Original demos revamped and released by indie legend
It’s insane to stop and realize it’s been a year since indie goliath Angel Olsen’s critically acclaimed fourth LP, All Mirrors came out. Now, she’s pulling back the curtain and breathing new life into that same material by releasing Whole New Mess, the original demos that would one day become the grandiose and cinematic All Mirrors.
Originally recorded over the span of 10 days in 2018, Whole New Mess documents the aftermath and destruction of Olsen’s long-term relationship. Mentally unable to write and record at home, Olsen and engineer Michael Harris took to the Unknown, a Catholic church turned studio in Anacortes, Washington, to lay down the tracks. The massiveness and acoustics of the space create a natural echo on Olsen’s voice, allowing her to sound incredibly close and ethereal with nearly no production.
The crux of Whole New Mess is catharsis. Where All Mirrors is commercially viable, technically precise and bold, this release is far more intimate. In a lot of ways, it feels like it’s an album specifically written by Olsen, for Olsen. In nearly every track, she noticeably loses herself in the music, offering a new vulnerability that was occasionally lacking on All Mirrors.
The two “new” songs, the title track and “Waving, Smiling,” are immediate standouts. “Whole New Mess” kicks off both spooky and sad as Olsen laments about addiction and failing to take care of herself on tour. There’s a flash of light right away on an oftentimes dark and depressing record as she sings about “getting back on track.”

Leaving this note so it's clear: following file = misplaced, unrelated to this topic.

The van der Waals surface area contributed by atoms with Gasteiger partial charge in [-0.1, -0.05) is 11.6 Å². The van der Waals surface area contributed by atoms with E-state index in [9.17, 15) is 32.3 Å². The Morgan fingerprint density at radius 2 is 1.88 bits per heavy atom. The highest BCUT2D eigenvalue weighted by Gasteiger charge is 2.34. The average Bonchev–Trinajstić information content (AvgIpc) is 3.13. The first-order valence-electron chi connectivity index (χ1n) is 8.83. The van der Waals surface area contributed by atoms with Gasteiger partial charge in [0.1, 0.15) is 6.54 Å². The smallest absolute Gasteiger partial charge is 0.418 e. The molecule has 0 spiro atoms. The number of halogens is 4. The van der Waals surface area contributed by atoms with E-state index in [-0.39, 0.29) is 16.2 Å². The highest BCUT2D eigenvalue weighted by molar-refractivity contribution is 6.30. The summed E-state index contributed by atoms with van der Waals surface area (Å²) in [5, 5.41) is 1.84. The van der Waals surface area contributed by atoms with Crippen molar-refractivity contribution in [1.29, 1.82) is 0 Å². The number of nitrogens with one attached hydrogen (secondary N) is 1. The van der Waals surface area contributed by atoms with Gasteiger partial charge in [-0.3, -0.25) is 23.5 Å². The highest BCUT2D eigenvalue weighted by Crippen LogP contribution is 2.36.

Still, “Waving, Smiling” feels like the heart, the emotional turning point of the album and yet, it probably would have felt out of place on All Mirrors. Opening with finger picking that resembles Jeff Buckley’s “Hallelujah,” the song serves as a midpoint, separating the post-relationship depression from moving on and moving forward. “I’ve made my bed,” she sings of acceptance before turning the corner and telling listeners how she will “Look out my window/ The sun is shining.”
Of course, there are the easily recognizable tracks. “(We Are All Mirrors),” where fuzzy production allows Olsen to sound like she’s right beside the listener, would eventually become the clear, electronic-infused title track to All Mirrors. Plus “Lark Song,” ultimately just “Lark,” is a thousand times more heartbreaking stripped down as Olsen reflects on the verbal abuse she’s experienced in relationships. That seems to be the running theme of Whole New Mess. With no grand synths, no dramatics and almost no production to muddle the bare bones of the songs, it’s an absolutely gut-wrenching listen. Olsen’s pain is tangible and where All Mirrors feels like looking at a scar, Whole New Mess feels picking at a fresh wound.
On an applied level, Whole New Mess is a masterclass in songwriting and the creative process. To see where these songs began in comparison to the “final” product is not only inspiring but a rare peak behind the curtain. Typically, there’s a level of indignity surrounding demos, their unfinished and unpolished nature making them an artist’s dirty little secret. Olsen sheds that shame and the result is a raw, but beautiful gift to fans and casual listeners alike.
Just her voice and a guitar, Whole New Mess is the first time Olsen has been heard without a band supporting her since 2012’s Half Way Home. Simultaneously a return to her lo-fi roots and a journey of complete emotional growth, Whole New Mess is a must listen, despite how taxing and difficult it can get. And maybe that’s the point. Life is taxing and difficult too. It’s a whole new kind of mess.